Yup. It is the issue of fraudulent receipts, and/or frbanking that is at the root of these cycles.

“I wonder if business cycles are just a fact of life with money? I think the only way to eliminate them is to go back to barter.”

Business cycles are a fact of life as long as fractional reserve banking persists. Central banks exasperate the problem by allowing insolvent and bankrupt banks to remain in operation after their insolvency is discovered.

If courts, contracts, bank runs and bank failures were left to the free market, central banks would not exist, and fractional reserve banking would be reduced to a tiny niche credit market – where their bills were not currency, but debt – or possibly the practice would be eliminated altogether. That would put an end to credit expansion induced business cycles. No need to dispense with money, and degenerate to barter – thankfully.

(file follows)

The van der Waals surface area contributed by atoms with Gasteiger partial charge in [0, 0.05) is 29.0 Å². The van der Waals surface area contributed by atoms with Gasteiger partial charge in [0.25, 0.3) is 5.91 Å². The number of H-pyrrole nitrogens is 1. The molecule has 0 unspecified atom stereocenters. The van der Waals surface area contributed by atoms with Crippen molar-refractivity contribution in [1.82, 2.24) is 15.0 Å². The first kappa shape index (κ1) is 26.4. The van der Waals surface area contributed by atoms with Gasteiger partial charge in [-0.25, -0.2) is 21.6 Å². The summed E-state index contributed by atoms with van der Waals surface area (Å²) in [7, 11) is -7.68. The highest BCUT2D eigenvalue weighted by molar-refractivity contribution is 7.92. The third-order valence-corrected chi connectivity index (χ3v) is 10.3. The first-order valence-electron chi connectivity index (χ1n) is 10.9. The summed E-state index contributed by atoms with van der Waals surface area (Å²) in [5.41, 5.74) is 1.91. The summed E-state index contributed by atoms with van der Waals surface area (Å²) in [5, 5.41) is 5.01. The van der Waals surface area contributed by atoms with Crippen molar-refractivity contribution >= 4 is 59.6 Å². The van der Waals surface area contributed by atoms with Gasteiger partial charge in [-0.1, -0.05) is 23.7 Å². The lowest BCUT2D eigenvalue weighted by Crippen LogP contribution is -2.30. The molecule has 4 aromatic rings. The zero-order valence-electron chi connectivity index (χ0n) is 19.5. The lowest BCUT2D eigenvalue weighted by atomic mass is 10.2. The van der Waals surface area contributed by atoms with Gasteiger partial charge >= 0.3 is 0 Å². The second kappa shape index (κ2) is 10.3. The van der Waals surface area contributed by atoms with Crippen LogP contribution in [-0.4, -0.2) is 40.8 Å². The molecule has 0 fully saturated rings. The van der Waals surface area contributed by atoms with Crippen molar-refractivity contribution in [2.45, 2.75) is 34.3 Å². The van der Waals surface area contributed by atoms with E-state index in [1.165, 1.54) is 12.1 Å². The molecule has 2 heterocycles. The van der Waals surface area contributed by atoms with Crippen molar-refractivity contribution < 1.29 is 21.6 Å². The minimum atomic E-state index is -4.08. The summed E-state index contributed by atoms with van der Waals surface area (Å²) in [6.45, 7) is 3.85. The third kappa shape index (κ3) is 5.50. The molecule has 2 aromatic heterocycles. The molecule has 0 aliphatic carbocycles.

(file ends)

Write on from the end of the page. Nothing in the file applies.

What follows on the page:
Paul Edwards November 27, 2007 at 8:17 pm

“The Federal Reserve System is just an economic device that can be used wisely or foolishly like any other device.”

Actually, it’s a key apparatus of the fraudulent US banking cartel. Its existence is an affront to justice as it facilitates a subtle transfer wealth from the productive of this nation, to the parasitic elite on Wall Street and in Washington. Next to the US constitution, it has got to be the biggest and most successful con job ever pulled over the American people and it is still running as designed after almost 100 years. It relies on the state for its false legitimacy, and it isn’t any sort of economic device that would exist in a free market.

Francisco Torres November 27, 2007 at 8:40 pm

I simply do not believe Minsky ignored the role of central banks and fractional reserve banking in boom-bust cycles, thus placing the blame in capitalism per se. I believe he simply dismissed their role in order to attack capitalism directly, unencumbered by facts.

Unless he was blind or stupid, the only explanation for this fault is that he was simply an anti-capitalist.